If you have a Sharpie and a laser pointer, you can conduct a pretty cool home science experiment — trapping a tiny particle of marker in a beam of light.
Engineer Joseph Colosimo made the fascinating video above, and describes the experiment in more detail on his blog. To do it yourself, you need to point a laser at the tip of the marker, in order to burn it slightly.
Try it enough times, and a small piece of the marker will flake off and become trapped in the laser beam itself. Colosimo demonstrates that it's not merely wafting smoke, but a particle of marker, by moving the beam around — and showing that the tiny chunk of marker follows the beam.
It's pretty fascinating to watch. But the principle behind it is even cooler. This works because light particles (that is, photons) exert very tiny amounts of force on objects they hit. Normally, we don't really notice it because the level is so slight, but the focused beam of a laser imparts enough force to keep a very small particle of marker felt aloft. This same principle is what allows sunlight to push solar sails through space.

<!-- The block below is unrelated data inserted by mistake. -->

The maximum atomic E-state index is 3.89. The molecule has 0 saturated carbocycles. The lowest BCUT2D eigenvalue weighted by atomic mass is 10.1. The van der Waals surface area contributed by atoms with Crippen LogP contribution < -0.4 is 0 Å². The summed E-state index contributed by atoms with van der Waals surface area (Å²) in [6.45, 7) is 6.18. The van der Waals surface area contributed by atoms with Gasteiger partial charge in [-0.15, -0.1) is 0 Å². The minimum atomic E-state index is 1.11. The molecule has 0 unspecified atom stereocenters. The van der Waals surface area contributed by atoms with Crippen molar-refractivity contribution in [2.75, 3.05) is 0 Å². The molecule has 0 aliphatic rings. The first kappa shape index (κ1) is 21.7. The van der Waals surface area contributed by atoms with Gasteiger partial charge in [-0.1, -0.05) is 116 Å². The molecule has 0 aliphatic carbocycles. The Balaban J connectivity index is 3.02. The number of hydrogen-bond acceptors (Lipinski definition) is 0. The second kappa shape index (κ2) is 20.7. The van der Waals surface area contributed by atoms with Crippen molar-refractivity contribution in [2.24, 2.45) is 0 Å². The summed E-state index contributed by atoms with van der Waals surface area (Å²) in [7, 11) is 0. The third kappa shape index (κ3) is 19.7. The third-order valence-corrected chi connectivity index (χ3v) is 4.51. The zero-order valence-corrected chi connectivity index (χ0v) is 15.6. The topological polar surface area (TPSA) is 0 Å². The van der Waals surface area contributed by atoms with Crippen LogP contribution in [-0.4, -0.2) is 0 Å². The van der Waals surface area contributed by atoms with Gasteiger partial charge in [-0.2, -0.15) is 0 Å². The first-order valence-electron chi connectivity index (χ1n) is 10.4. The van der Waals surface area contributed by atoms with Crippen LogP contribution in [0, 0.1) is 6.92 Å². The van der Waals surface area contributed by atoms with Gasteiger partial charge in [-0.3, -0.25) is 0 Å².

In this experiment, the photons trap the marker piece at the center of the laser beam by pushing equally on it from all sides. Colosimo points out that the same principle is used in optical tweezers — instruments used by scientists in a number of fields to trap particles, strands of DNA, or even individual atoms.
Thanks to Kyle Hill for pointing out this cool experiment.